Source: Studying Teacher Education, Vol. 7, No. 3, November 2011, 315-330
(Reviewed by the Portal Team)
In this article, the authors describe the use of self-study as a frame for professional learning that grew out of a professional development program for teachers examining their practice in a dual-language K-4 school.
The elementary school , located in the center of the rural state of Iowa, has a unique program that provides dual language (Spanish-English) instruction to their K-4 student population.
The goal of the school is to develop both bilingual and biliterate students who will be able more fully to participate in the rich linguistic demands of the world around them.
Self-Study as a Frame for Professional Learning
The authors of this article represent the varied participants in this evolution of a dual language program.
The authors are two classroom teachers, a program coordinator, and two university professors.
They created a professional development plan that incorporated self-study for teachers to examine their own practice.
Teacher-created self-study focus areas were examined through specific data sources chosen by the teachers to directly address their self-study.
The data sources included: lesson plans of classroom instruction and teacher field notes of student response; student (and teacher) language use in the classroom as documented in field notes, student artifacts, and colleague observations; documentation of student participation with the target language; and self-reports of sheltered practice use in the classroom.
The authors argue that the use of self-study as the frame for their professional learning experience was seen as a powerful and positive experience overall, impacting both their own practice and the dual language program at large.
Within their practice, self-study helped to focus attention on issues that mattered to the teacher.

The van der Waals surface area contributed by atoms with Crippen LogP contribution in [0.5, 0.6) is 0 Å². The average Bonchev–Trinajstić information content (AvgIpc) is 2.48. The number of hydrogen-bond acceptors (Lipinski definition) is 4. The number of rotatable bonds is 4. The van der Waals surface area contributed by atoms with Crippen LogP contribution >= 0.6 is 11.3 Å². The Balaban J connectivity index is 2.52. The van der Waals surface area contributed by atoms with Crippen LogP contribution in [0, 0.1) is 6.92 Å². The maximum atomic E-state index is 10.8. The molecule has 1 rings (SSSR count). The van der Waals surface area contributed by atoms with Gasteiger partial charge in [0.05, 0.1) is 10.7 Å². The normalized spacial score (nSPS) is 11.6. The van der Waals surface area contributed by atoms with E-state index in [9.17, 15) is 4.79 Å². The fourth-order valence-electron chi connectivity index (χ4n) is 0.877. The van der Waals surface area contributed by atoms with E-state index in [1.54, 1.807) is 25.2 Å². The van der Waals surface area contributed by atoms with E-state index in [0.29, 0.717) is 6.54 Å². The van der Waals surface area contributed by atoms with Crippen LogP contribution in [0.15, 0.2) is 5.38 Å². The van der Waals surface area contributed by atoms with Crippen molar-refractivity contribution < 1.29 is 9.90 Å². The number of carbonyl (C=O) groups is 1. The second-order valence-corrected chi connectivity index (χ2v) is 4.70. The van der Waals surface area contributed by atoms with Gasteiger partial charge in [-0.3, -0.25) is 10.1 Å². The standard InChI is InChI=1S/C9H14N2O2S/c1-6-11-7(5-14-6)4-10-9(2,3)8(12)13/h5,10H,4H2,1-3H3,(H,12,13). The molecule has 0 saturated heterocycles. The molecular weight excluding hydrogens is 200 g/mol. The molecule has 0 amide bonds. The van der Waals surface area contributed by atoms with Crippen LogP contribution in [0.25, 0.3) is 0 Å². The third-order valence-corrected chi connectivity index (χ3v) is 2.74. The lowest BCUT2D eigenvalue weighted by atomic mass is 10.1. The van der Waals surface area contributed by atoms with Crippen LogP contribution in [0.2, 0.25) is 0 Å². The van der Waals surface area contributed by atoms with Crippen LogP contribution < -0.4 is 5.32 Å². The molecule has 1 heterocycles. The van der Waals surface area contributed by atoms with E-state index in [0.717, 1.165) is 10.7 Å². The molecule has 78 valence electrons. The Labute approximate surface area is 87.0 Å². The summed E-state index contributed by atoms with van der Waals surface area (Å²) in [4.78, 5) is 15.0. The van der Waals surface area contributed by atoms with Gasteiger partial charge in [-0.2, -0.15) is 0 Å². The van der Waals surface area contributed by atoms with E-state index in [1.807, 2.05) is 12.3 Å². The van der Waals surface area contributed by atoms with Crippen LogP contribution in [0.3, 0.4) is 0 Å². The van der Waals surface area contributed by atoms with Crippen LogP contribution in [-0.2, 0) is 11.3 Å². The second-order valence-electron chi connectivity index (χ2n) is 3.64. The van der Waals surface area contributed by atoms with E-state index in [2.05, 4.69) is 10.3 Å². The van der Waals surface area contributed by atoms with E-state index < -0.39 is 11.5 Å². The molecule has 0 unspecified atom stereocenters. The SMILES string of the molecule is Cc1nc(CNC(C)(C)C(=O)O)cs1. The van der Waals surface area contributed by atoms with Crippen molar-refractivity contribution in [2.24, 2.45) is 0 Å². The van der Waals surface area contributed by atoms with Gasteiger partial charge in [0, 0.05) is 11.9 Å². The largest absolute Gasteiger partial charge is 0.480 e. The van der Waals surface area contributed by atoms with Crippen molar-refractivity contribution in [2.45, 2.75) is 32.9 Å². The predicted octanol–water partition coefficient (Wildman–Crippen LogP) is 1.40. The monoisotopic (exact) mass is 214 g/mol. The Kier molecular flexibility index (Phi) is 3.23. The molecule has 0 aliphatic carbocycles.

The authors also argue that during the process of self-study, many of the teachers became supportive collegial friends, colleagues who appeared genuinely interested in working together to improve practice.
By working as collegial friends, by engaging in critical discussions of genuine issues and teacher-chosen interests in improving practice, the dual language program as a whole benefited.
Teachers seemed more clearly able to articulate programmatic issues and concerns as well as strengths and successes.
The authors found the use of a self-study frame a useful tool to begin the process of thinking about self-study of practice.
This frame seemed most helpful when used in the context of a professional learning community where colleagues can work together discussing their ideas and sharing ways to think about data and to gather data.
The authors conclude that the collegial friendships that develop for most of the teachers within a safe professional learning environment encouraged both honesty and ownership in teaching practice.
Furthermore, these collegial friendships seemed to facilitate positive professional growth for teachers involved in professionally challenging their own instructional change.
The authors also found the use of collegial friends works well when colleagues feel safe sharing their stories, discussing their practice, and critiquing their own strengths and needs. These dynamics helped foster improvement in the authors' own practice and in their own professional learning for the purpose of improving our practice and making a difference for the learners we affect.
They found it particularly helpful for the administration to be visible and public in their support of self-study research in the classroom.